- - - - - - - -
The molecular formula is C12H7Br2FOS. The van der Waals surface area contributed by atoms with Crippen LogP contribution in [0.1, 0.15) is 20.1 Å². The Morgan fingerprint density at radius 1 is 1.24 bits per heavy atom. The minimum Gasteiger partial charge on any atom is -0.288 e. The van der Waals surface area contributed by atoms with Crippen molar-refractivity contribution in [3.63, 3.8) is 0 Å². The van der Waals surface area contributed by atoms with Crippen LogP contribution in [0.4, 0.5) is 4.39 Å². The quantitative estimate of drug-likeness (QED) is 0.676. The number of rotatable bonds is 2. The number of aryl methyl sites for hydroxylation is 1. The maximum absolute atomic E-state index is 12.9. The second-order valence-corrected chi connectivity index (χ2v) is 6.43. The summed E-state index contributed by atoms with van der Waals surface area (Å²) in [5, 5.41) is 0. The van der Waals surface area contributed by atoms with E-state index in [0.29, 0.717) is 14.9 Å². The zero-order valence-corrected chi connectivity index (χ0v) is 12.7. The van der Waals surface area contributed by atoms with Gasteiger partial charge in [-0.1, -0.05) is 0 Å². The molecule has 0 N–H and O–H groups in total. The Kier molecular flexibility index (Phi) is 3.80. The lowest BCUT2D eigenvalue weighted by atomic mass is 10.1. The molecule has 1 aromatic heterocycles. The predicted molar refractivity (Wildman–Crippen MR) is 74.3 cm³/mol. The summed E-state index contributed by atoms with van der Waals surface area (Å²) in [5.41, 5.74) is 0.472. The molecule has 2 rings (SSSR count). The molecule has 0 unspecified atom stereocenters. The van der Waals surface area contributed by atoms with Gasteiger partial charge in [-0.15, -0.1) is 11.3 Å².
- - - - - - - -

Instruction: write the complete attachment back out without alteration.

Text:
The molecular formula is C12H7Br2FOS. The van der Waals surface area contributed by atoms with Crippen LogP contribution in [0.1, 0.15) is 20.1 Å². The Morgan fingerprint density at radius 1 is 1.24 bits per heavy atom. The minimum Gasteiger partial charge on any atom is -0.288 e. The van der Waals surface area contributed by atoms with Crippen molar-refractivity contribution in [3.63, 3.8) is 0 Å². The van der Waals surface area contributed by atoms with Crippen LogP contribution in [0.4, 0.5) is 4.39 Å². The quantitative estimate of drug-likeness (QED) is 0.676. The number of rotatable bonds is 2. The number of aryl methyl sites for hydroxylation is 1. The maximum absolute atomic E-state index is 12.9. The second-order valence-corrected chi connectivity index (χ2v) is 6.43. The summed E-state index contributed by atoms with van der Waals surface area (Å²) in [5, 5.41) is 0. The van der Waals surface area contributed by atoms with E-state index in [0.29, 0.717) is 14.9 Å². The zero-order valence-corrected chi connectivity index (χ0v) is 12.7. The van der Waals surface area contributed by atoms with Gasteiger partial charge in [-0.1, -0.05) is 0 Å². The molecule has 0 N–H and O–H groups in total. The Kier molecular flexibility index (Phi) is 3.80. The lowest BCUT2D eigenvalue weighted by atomic mass is 10.1. The molecule has 1 aromatic heterocycles. The predicted molar refractivity (Wildman–Crippen MR) is 74.3 cm³/mol. The summed E-state index contributed by atoms with van der Waals surface area (Å²) in [5.41, 5.74) is 0.472. The molecule has 2 rings (SSSR count). The molecule has 0 unspecified atom stereocenters. The van der Waals surface area contributed by atoms with Gasteiger partial charge in [-0.15, -0.1) is 11.3 Å².